Our view of the Universe just grew quite a bit more detailed as NASA JPL released the compendium of results from the Wide-field Infrared Survey Explorer orbital telescope. WISE was launched into a 525 km orbit on December 14, 2009 and gathered data until the WISE team ran out of funding on February 17, 2011.
With hardware over 1,000 times more sensitive than prior infrared space surveys, WISE surveyed 99 percent of the sky at 4 different wavelengths. Over 15 terabytes of data and 2.7 million images revealed 560 million stars, galaxies, comets, asteroids, and various other objects too cool or red-shifted to show up in anything but the infrared. Astronomers saw Y-dwarfs for the first time, which are white dwarf stars that have become nearly invisible as they cooled. The first Earth trojan asteroid also revealed itself to WISE—it scouts Earth’s orbit 60 degrees ahead of us around the Sun.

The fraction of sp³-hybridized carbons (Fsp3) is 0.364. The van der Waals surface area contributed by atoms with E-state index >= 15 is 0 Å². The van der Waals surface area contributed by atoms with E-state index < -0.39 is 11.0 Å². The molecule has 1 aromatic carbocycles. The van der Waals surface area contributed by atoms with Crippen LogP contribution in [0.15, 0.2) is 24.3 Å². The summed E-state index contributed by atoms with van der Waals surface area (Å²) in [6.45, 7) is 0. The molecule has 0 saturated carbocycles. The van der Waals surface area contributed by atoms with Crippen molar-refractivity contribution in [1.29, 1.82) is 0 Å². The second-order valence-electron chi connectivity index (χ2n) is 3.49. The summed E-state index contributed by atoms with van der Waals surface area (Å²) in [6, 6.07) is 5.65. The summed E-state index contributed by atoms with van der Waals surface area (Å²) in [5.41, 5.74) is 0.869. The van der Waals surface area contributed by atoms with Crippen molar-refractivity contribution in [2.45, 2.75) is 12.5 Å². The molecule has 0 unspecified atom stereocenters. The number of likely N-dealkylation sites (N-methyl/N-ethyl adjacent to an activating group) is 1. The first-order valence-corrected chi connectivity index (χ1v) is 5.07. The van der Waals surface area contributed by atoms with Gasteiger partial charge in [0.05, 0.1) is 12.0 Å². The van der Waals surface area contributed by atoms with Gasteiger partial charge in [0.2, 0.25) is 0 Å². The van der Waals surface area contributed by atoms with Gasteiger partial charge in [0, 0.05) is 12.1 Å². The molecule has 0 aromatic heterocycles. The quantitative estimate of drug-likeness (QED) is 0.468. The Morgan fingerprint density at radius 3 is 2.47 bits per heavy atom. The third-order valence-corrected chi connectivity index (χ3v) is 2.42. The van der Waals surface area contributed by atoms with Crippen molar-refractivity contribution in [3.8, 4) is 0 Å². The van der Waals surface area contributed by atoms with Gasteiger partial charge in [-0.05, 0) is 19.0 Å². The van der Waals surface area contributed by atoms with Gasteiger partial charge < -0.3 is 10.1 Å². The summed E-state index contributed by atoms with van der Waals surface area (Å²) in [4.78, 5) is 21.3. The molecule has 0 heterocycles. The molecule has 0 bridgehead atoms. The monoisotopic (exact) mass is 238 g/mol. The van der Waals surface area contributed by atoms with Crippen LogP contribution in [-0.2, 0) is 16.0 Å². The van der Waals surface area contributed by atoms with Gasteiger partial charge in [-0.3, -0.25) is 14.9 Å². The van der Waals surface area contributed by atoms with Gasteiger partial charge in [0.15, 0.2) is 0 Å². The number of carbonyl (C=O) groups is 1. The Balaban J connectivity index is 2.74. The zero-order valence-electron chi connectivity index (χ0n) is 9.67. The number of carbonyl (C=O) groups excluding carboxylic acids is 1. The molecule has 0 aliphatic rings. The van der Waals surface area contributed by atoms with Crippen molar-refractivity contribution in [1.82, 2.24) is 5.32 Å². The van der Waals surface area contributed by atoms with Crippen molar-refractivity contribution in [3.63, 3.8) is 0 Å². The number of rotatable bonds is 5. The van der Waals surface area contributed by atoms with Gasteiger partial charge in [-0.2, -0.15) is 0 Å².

Our view of the solar system also grew quite a bit more detailed, as WISE identified or confirmed over 90 precent of the Near Earth Asteroids. One thing WISE was not able to do was see very much in the Kuiper belt; that task and many others remain for the James Webb Space Telescope now scheduled to be launched in 2018. The JWST will be several times more sensitive yet.
Berkeley University has published many WISE images as they become available, and Cal Tech hosts JPL’s WISE website.
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The sky just swelled to contain over 560 million objects from the new WISE mission catalog